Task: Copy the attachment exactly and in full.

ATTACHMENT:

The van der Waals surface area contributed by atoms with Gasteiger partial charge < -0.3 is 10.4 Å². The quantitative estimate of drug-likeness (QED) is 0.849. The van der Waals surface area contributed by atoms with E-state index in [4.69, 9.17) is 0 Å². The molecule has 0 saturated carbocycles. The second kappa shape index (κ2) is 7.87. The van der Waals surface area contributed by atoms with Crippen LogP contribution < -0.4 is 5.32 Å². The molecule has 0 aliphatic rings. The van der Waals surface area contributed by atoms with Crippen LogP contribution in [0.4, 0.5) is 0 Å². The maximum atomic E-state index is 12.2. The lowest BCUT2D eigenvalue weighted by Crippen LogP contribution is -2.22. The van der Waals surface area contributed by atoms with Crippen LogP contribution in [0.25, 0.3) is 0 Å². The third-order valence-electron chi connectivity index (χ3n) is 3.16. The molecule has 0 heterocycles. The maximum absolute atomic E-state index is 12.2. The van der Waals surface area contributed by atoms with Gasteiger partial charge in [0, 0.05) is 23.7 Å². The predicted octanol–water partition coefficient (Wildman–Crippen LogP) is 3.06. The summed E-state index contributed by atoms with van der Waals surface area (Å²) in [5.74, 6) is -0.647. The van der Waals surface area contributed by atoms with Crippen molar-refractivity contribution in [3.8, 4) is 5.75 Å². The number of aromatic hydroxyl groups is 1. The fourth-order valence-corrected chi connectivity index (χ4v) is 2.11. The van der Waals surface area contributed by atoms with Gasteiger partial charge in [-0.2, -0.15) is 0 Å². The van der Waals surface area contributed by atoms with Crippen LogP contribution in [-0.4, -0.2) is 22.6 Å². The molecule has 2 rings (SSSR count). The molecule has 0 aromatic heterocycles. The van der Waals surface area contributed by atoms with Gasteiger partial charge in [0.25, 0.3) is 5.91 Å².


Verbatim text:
The van der Waals surface area contributed by atoms with Gasteiger partial charge < -0.3 is 10.4 Å². The quantitative estimate of drug-likeness (QED) is 0.849. The van der Waals surface area contributed by atoms with E-state index in [4.69, 9.17) is 0 Å². The molecule has 0 saturated carbocycles. The second kappa shape index (κ2) is 7.87. The van der Waals surface area contributed by atoms with Crippen LogP contribution < -0.4 is 5.32 Å². The molecule has 0 aliphatic rings. The van der Waals surface area contributed by atoms with Crippen LogP contribution in [0.4, 0.5) is 0 Å². The maximum atomic E-state index is 12.2. The lowest BCUT2D eigenvalue weighted by Crippen LogP contribution is -2.22. The van der Waals surface area contributed by atoms with Crippen LogP contribution in [0.25, 0.3) is 0 Å². The third-order valence-electron chi connectivity index (χ3n) is 3.16. The molecule has 0 heterocycles. The maximum absolute atomic E-state index is 12.2. The van der Waals surface area contributed by atoms with Gasteiger partial charge in [0, 0.05) is 23.7 Å². The predicted octanol–water partition coefficient (Wildman–Crippen LogP) is 3.06. The summed E-state index contributed by atoms with van der Waals surface area (Å²) in [5.74, 6) is -0.647. The van der Waals surface area contributed by atoms with Crippen molar-refractivity contribution in [3.8, 4) is 5.75 Å². The number of aromatic hydroxyl groups is 1. The fourth-order valence-corrected chi connectivity index (χ4v) is 2.11. The van der Waals surface area contributed by atoms with Gasteiger partial charge in [-0.2, -0.15) is 0 Å². The van der Waals surface area contributed by atoms with Crippen LogP contribution in [-0.4, -0.2) is 22.6 Å². The molecule has 2 rings (SSSR count). The molecule has 0 aromatic heterocycles. The van der Waals surface area contributed by atoms with Gasteiger partial charge in [0.25, 0.3) is 5.91 Å².